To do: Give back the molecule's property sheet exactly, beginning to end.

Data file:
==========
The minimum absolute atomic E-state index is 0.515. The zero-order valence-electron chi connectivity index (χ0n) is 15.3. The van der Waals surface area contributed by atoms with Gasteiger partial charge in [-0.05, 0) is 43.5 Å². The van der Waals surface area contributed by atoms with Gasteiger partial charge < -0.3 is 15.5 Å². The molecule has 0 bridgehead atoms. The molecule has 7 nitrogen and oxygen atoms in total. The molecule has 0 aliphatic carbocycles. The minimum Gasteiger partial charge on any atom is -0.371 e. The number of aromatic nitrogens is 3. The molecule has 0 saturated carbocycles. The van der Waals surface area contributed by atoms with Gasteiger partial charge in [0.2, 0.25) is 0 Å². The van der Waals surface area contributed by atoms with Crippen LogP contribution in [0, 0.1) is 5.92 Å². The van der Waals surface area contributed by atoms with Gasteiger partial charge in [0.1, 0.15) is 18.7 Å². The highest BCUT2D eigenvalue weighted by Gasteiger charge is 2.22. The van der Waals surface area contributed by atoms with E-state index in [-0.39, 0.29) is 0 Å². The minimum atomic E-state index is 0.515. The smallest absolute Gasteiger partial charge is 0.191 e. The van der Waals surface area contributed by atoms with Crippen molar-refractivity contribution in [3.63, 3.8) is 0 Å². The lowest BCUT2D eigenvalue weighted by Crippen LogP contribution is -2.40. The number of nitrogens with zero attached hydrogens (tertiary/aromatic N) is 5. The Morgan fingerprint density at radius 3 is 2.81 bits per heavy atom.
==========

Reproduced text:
The minimum absolute atomic E-state index is 0.515. The zero-order valence-electron chi connectivity index (χ0n) is 15.3. The van der Waals surface area contributed by atoms with Gasteiger partial charge in [-0.05, 0) is 43.5 Å². The van der Waals surface area contributed by atoms with Gasteiger partial charge < -0.3 is 15.5 Å². The molecule has 0 bridgehead atoms. The molecule has 7 nitrogen and oxygen atoms in total. The molecule has 0 aliphatic carbocycles. The minimum Gasteiger partial charge on any atom is -0.371 e. The number of aromatic nitrogens is 3. The molecule has 0 saturated carbocycles. The van der Waals surface area contributed by atoms with Gasteiger partial charge in [0.2, 0.25) is 0 Å². The van der Waals surface area contributed by atoms with Crippen LogP contribution in [0, 0.1) is 5.92 Å². The van der Waals surface area contributed by atoms with Gasteiger partial charge in [0.1, 0.15) is 18.7 Å². The highest BCUT2D eigenvalue weighted by Gasteiger charge is 2.22. The van der Waals surface area contributed by atoms with E-state index in [-0.39, 0.29) is 0 Å². The minimum atomic E-state index is 0.515. The smallest absolute Gasteiger partial charge is 0.191 e. The van der Waals surface area contributed by atoms with Crippen molar-refractivity contribution in [3.63, 3.8) is 0 Å². The lowest BCUT2D eigenvalue weighted by Crippen LogP contribution is -2.40. The number of nitrogens with zero attached hydrogens (tertiary/aromatic N) is 5. The Morgan fingerprint density at radius 3 is 2.81 bits per heavy atom.